Should We Absolve the Fed?

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Are supporters of the free market engaged in special pleading when they identify the federal government and its central bank, the Federal Reserve, as the most significant factors behind the financial crisis? Absolutely, says Bruce Ramsey in the August issue of Liberty magazine.

Ramsey’s argument comes in the context of a review of two books: Paul Muolo and Matthew Padilla’s Chain of Blame: How Wall Street Caused the Mortgage and Credit Crisis and my own Meltdown: A Free-Market Look at Why the Stock Market Collapsed, the Economy Tanked, and Government Bailouts Will Make Things Worse. He likes the Muolo and Padilla book better, because in his view it merely tells the story. Since my book applies a theoretical apparatus to the events of the past several years, it is a case of ideology masquerading as analysis.

How, according to Ramsey, is a good book written? “You immerse yourself in the facts, see what the connections are, and let the story itself tell you what the explanation is. This is what Muolo and Padilla try to do. It is what many libertarians ought to learn how to do.”

Consider yourselves rebuked, all you libertarian propagandists out there.

The way we are supposed to proceed, according to this view, is to look around, try our best to collect the raw data of what happened, and then write it all down.

Ludwig von Mises had another view. “History,” he wrote, “cannot be imagined without theory. The naïve belief that, unprejudiced by any theory, one can derive history directly from the sources is quite untenable…. No explanations reveal themselves directly from the facts.” “Historical experience,” he wrote elsewhere, “is always the experience of complex phenomena, of the joint effects brought about by the operation of a multiplicity of elements…. The u2018pure fact’…is open to different interpretations. These interpretations require elucidation by theoretical insight.”

The stunted and superficial approach Ramsey recommends, on the other hand, would lead us to the unfruitful (if unfortunately conventional) conclusion that margin trading led to the stock market crash of 1929. That’s what we get from immersing ourselves in the facts, as he puts it, and letting the events themselves tell us what the explanation is.

Now yes, there was margin trading, and yes, there was the stock market crash of 1929, but the more interesting question looks beyond this trivial observation to the root cause — namely, how was so much margin trading able to take place, and why were lenders so ready to give so many people the use of so much of their money for such purposes?

Likewise, although I’m sure Ramsey could draft an interesting study of the dot-com boom and bust of the late 1990s, the finished product would be more a series of human-interest stories — interesting in themselves, to be sure — about the spectacular rises and falls of particular firms than a rigorous investigation of the fundamental causes of the whole episode. Don’t get me wrong: there is without a doubt a place for studies that delve into the minutiae of a particular business cycle. But what makes (for instance) Murray Rothbard’s book America’s Great Depression so valuable is that it makes sense of the minutiae with reference to a sensible theory. We should want to understand the phenomenon of the business cycle. But it is futile to expect the full understanding to jump out at us from a series of figures and charts or from a collection of anecdotes. It is only by means of economic theory that we can make sense of the figures and charts, which in the absence of theory are altogether inscrutable.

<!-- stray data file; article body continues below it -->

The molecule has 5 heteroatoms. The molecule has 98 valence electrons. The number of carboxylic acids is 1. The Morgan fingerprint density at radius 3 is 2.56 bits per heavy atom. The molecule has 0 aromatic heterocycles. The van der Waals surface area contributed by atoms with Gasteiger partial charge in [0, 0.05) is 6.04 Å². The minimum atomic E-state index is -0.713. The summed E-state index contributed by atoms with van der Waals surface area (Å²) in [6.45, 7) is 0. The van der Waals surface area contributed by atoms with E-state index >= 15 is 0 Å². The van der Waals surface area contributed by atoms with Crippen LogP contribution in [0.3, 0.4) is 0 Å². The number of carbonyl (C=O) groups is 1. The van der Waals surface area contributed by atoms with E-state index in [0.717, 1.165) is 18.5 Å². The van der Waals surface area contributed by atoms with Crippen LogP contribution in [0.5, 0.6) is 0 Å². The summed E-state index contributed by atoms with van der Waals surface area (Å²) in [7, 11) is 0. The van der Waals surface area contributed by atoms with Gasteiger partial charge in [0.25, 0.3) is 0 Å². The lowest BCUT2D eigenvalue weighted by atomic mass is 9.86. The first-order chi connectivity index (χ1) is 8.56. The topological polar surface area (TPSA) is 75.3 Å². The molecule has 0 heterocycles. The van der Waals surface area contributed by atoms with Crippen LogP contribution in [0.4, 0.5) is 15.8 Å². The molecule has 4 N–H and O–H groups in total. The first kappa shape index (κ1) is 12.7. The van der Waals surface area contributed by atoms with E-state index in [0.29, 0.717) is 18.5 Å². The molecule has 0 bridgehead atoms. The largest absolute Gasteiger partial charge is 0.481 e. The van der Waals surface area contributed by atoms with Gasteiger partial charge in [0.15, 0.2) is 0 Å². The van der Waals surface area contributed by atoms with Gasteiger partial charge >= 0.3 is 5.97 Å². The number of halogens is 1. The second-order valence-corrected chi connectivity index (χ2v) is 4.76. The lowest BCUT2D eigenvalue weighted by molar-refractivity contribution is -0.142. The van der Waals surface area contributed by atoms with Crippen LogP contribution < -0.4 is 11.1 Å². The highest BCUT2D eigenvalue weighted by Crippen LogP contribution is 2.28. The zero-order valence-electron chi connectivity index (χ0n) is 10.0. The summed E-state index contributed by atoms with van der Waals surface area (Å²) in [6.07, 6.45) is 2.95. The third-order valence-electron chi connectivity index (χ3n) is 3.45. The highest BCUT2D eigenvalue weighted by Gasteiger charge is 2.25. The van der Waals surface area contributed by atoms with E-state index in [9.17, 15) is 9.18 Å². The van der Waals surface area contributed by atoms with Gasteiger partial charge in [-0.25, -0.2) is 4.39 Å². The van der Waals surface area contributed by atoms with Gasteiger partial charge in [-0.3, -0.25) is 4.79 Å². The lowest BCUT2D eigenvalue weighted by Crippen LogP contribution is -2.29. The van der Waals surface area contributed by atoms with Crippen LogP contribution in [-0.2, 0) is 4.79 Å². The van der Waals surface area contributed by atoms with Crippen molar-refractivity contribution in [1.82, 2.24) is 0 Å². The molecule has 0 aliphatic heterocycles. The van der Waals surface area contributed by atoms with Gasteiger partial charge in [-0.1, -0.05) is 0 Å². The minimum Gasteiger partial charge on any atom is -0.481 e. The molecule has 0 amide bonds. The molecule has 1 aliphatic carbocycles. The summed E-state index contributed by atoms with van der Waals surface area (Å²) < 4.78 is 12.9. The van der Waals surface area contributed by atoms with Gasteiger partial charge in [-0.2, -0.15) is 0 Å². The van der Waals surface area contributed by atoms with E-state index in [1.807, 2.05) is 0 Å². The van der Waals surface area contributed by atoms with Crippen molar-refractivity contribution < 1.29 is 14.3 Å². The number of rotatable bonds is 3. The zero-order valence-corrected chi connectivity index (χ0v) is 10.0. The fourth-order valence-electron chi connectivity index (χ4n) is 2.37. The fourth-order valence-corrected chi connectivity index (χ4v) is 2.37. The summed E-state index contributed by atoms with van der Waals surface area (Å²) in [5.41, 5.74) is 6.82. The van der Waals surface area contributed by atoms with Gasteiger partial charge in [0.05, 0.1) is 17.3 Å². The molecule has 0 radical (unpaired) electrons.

Getting down to specifics, Ramsey is not at all satisfied with my treatment of the ratings agencies. He writes, “Woods says that the private rating agencies are u2018an SEC-created cartel,’ with the unstated but obvious-to-a-libertarian implication that no defender of the private sector is obliged to defend them. Problem solved!”

Here I must refer Ramsey to Larry White’s article in the forthcoming (vol. 21, nos. 2—3) issue of Critical Review, “The Credit-Rating Agencies and the Subprime Debacle.” Professor White may enjoy a certain immunity to insult that I for some reason lack, so maybe Ramsey might consider his evidence with an open mind. White’s thesis is, in summary: “A combination of their fee structure, the complexity of the bonds that they were rating, insufficient historical data, some carelessness, and market pressures proved to be a potent brew. This combination was enabled, however, by seven decades of financial regulation that, beginning in the 1930s, had conferred the force of law upon these agencies’ judgments about the creditworthiness of bonds and that, since 1975, had protected the three agencies from competition.”

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Ramsey alleges that I essentially let the private sector off the hook while searching around for causes of the crisis that originate with government or its monopoly central bank, the Federal Reserve. I do not quite understand this accusation, given that one of the book’s central points is that imprudent and reckless firms should be allowed to fail in order to shift resources away from their obviously incapable hands and into the control of more sensible market actors. In calling them imprudent and reckless and arguing that resources should be yanked away from them, I thought I was criticizing them.

It is true, though, that I am more interested in getting to the root causes of the crisis than I am in dwelling lovingly on story after story of foolish loan origination. Maybe stories like that are interesting to someone, but they sure aren’t to me. I am not seeking to excuse people who did stupid things. I’m trying instead to show that the regulatory and banking regimes that exist in the U.S. provide ample incentives for financial institutions to behave as they did. Therefore, any attempt to prevent future crises by focusing on micro-level regulation instead of systemic reform is bound to fail. It is the system itself, which departs radically from the free market, that gives rise to these violent swings and encourages riskier behavior than would exist otherwise.